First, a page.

Objective: The purpose of this study was to examine the long term effectiveness of the “Multimove for kids” program, a fundamental movement skill (FMS) intervention for typically developing children aged between 3 and 8 years. The “Multimove for kids” program (consisting of 30 weekly sessions focusing on FMS development) had positive short term effects on motor competence as established in a pre-post design (Bardid et al., 2017). The main aim of the current study is to investigate to what extent this ‘boost’ in motor development remains 6 years later. Method: Baseline measurements included anthropometrics (body height and weight) and the Test of Gross Motor Development, 2nd Edition (TGMD-2). Of the original sample of 992 children, who were assessed pre and post intervention (Bardid et al., 2017), 399 were tested again at a follow-up moment 6 years later (response rate of 40.2%). Of this latter sample, 228 children originally were part of the intervention (125 boys, 103 girls, age: 11.82±1.41 years) and 171 of them belonged to the control group (91 boys, 80 girls, age: 10.79 ± 1.17years). A repeated measures ANOVA was conducted to reveal the long term effectiveness of the “Multimove for kids” program on the level of FMS (taking the pre-test, post-test and follow-up measurement into account). Results: The results showed that the effect of time on the motor quotient of the TGMD-2 was significantly different for those children who participated in the FMS intervention when compared to their peers in the control group (F=14.315, p<.001). Contrasts confirmed the earlier finding of Bardid et al. (2017), namely that the intervention group improved their level of FMS more than the control group during the intervention program of 30 weeks (F=18.477, p<0.001). In the long term, a significant group x time interaction (from post-test to follow-up) emerged (F=24.023, p<0.001). A closer look at the data revealed that the short term benefits of the “Multimove for kids” program washed out over time in the intervention group, resulting in similar TGMD-2 scores as the control group after 6 years. Additionally, a repeated measures ANOVA with only the two extreme time points (pre-test and follow-up measurement) revealed that the progression in the level of FMS over a period of 6 years was similar for the intervention and the control group (F=2.600; p=0.108). Overall, there was no significant difference in the evolution of the level of FMS over time in boys and girls (F=0.142, p=0.851). Conclusion: It can be concluded that the effect on the level of FMS of a one-season “Multimove for kids” intervention does not appear to last over a long period of time. It is plausible that other factors will have more dominant effects on the long term development of FMS in children. Therefore, unexplored data on the year-long sport participation and motivation of the participating children will be analyzed and presented.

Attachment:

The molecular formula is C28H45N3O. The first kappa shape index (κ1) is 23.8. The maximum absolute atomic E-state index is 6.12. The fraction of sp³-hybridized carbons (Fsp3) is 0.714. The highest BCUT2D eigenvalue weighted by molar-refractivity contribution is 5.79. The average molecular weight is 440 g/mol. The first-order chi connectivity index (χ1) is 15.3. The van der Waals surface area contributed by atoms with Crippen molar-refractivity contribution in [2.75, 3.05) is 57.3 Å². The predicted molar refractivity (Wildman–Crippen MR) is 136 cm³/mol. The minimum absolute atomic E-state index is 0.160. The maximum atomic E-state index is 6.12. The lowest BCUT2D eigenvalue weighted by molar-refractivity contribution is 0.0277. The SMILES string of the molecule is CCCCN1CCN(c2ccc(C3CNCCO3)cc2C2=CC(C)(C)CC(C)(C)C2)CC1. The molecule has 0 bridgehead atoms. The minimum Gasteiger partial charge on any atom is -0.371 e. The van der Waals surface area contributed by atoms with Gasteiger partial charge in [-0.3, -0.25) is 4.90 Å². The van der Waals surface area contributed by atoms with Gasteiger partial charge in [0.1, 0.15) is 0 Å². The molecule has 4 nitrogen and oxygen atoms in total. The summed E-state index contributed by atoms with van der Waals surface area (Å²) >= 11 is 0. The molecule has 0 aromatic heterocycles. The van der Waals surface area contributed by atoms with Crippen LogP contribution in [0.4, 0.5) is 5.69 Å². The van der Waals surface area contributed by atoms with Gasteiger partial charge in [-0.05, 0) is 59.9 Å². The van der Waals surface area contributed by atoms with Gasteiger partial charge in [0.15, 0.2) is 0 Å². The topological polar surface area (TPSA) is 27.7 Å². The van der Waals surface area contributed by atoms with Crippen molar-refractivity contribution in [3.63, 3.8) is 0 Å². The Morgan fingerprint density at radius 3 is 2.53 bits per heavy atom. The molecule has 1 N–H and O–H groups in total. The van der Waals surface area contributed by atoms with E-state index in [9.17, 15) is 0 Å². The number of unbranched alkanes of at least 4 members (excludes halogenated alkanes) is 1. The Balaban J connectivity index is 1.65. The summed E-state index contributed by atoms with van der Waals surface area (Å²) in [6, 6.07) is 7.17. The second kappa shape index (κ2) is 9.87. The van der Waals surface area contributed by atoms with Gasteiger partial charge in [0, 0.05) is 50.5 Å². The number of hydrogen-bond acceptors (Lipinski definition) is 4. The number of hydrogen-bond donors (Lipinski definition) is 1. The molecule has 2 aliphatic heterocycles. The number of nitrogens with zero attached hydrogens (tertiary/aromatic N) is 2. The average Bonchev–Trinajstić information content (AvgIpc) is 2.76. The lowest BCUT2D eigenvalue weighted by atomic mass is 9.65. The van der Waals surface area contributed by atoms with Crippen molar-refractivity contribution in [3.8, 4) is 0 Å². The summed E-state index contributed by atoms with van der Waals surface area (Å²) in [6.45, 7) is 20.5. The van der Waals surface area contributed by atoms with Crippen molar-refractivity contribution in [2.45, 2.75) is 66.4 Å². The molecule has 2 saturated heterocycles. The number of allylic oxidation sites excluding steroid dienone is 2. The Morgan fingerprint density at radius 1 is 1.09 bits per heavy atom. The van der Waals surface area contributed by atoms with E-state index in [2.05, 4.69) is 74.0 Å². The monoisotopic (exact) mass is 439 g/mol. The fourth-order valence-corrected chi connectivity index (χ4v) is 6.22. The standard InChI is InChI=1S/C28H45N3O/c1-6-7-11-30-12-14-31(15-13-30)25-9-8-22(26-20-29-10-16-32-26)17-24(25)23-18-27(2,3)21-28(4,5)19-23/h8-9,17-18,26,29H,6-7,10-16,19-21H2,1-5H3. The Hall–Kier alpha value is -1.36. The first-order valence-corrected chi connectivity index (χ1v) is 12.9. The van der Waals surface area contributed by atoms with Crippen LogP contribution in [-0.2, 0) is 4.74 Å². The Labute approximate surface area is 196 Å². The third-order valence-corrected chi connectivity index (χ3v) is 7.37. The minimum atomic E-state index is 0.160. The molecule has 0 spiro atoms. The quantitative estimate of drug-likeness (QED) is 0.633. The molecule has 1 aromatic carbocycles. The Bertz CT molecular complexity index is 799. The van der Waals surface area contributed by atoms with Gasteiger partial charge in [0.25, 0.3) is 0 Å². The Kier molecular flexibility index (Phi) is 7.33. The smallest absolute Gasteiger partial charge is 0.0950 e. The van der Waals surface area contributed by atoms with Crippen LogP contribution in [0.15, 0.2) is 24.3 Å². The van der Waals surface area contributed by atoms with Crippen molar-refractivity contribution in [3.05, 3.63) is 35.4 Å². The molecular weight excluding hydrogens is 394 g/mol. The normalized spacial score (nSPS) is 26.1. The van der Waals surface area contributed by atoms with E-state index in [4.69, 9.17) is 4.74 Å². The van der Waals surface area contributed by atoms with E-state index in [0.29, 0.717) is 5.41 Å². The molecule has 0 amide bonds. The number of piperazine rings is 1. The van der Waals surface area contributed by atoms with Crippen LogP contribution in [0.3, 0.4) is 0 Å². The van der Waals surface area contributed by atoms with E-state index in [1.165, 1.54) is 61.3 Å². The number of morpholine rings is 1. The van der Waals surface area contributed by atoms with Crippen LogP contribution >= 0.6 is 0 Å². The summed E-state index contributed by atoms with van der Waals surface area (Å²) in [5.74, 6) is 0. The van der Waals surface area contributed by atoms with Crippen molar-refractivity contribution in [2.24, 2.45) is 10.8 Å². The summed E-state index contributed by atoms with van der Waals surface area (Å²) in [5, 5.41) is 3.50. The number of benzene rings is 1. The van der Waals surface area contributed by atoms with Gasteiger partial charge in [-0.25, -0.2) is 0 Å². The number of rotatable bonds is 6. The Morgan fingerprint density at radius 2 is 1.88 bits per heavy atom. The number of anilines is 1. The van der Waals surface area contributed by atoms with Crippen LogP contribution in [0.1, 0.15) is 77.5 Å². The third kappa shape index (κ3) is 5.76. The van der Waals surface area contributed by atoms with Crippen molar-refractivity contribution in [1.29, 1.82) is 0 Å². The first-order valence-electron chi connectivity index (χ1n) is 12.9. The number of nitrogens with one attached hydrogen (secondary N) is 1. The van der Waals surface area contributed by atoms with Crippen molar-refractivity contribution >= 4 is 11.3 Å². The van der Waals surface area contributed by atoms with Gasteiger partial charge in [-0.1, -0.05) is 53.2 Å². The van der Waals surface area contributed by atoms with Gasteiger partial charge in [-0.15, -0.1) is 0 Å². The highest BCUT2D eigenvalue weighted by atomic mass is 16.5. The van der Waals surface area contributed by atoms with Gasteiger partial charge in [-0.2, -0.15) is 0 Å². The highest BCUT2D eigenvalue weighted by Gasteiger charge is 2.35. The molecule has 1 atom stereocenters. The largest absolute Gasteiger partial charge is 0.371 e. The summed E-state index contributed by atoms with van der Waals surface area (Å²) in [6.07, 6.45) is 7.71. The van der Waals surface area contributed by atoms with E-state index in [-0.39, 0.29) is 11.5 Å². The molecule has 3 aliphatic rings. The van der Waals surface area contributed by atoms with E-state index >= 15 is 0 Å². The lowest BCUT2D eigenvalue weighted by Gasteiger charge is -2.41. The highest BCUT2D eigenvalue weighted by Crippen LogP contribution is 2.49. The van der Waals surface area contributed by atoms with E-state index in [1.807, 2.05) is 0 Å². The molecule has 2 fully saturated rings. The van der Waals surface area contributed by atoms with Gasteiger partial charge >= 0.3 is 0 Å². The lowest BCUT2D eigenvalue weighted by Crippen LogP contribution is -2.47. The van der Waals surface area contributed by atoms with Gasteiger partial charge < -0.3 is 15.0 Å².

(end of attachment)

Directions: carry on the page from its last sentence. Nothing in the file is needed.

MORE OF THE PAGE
|Title of host publication||HEALTHY & ACTIVE CHILDREN|
|Subtitle of host publication||The programma|
|Publication status||Published - 11 Sep 2019|
|Event||Healthy and active children: Lifespan motor development science & application - University of Verona, Verona, Italy|
Duration: 11 Sep 2019 → 14 Sep 2019
|Conference||Healthy and active children|
|Period||11/09/19 → 14/09/19|